Street and Reserve Trees

Hume City Council currently manages over 155,000 trees in streets and reserves.

Prunning

Find out more:

Benefits of urban trees

Street and Reserve Tree Policy

Electric line clearance

Tree planting

Tree maintenance

Trees and solar panels

Pest and disease

Tree roots and stormwater pipes

Naturestrip Policy

Tree removal request for a new cross over (driveway)

Tree Protection Seminars

 

Benefits of urban trees

Trees have many benefits such as:

  • Providing Shade
  • Temperature reduction
  • Providing food and habitat for urban fauna
  • Reducing traffic noise
  • Reducing the flow of Storm Water
  • Providing neighbourhood character.


Street and Reserve Tree Policy

Council’s Street and Reserve Tree Policy 2004 is the main document used by the Parks department in the administration and management of the City’s trees. The policy and associated documents can be accessed below:

 
Electric line clearance

Hume City Council has developed an annual Electric Line Clearance Management Plan. In doing so, Council is working toward compliance with the Electricity Safety (Electric Line Clearance) Regulations 2015. 

Tree planting

Council plants approximately 5,000 street and park trees between May and September each year. Appropriate species are selected, determined by multiple factors such as the species planted in the rest of the street and species suitability to the site.

Council is responsible for the planting and maintenance of trees on Council nature strips throughout their entire life cycle and doesn’t allow residents to plant trees on Council land.

If you would like to request a tree to be planted, you can contact Council on 9205 2200.  

Tree maintenance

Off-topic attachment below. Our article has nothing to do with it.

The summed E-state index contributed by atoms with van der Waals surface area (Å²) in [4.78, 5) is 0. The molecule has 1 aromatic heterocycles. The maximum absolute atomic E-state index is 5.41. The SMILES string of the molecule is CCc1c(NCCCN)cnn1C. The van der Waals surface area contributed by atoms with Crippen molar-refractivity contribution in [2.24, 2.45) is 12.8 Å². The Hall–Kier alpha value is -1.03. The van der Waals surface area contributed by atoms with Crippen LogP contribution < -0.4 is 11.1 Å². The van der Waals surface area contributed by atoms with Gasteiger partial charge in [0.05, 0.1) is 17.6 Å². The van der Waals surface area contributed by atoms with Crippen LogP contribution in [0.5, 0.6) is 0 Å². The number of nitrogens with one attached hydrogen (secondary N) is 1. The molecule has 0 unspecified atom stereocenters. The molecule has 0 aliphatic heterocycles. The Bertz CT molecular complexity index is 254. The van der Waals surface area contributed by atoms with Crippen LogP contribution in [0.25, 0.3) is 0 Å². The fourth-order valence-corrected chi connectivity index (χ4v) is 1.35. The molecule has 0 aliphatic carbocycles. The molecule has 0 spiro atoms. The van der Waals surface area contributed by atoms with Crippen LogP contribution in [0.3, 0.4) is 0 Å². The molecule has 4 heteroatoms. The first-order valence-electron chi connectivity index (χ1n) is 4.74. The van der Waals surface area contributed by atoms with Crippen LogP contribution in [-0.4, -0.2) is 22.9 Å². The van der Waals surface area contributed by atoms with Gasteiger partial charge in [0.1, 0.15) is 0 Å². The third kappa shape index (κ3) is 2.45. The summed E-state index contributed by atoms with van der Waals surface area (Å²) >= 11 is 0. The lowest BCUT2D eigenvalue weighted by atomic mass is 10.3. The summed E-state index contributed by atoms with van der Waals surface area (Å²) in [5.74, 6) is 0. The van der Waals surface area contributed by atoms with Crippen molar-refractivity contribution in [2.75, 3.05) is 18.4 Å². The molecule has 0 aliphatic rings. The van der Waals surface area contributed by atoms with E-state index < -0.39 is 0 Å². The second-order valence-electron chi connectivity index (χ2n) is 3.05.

Council has a proactive inspection program, where each street tree is inspected every 4 years by a qualified arborist. If street trees are underneath powerlines, they are assessed by a qualified arborist every 12 months. These inspections record the health and structure of the tree and identifies if any pruning or removal works are required.

Council’s arborists also conduct reactive tree inspections within these cycles. If you would like to request a tree inspection of one of Council’s trees, you can contact Council on 9205 2200. Please note that Council does not remove nature strip trees unless they are structurally unsound, dead or in decline.

If a street tree is creating leaf or bark litter, you may be eligible for Council’s Home Care and Maintenance Service team's home maintenance program, which provides services such as gutter cleaning. You can check for eligibility for these services by contacting Council on 9205 2200.

Trees and solar panels

Before installing solar panels, please consider the impact of mature and established street trees. Further information can be found in the Solar Power and You Factsheet.

Pest and disease

Generally, trees recover from infestation without human intervention. Some of Council’s trees require proactive treatment for insects. For example, our elm trees require treatment for elm leaf beetle.

Sometimes, trees need to be protected from our native fauna, for example the leaves of mature red gum trees can be eaten by possums, and if the possums are not prevented from accessing the canopy, the tree may die.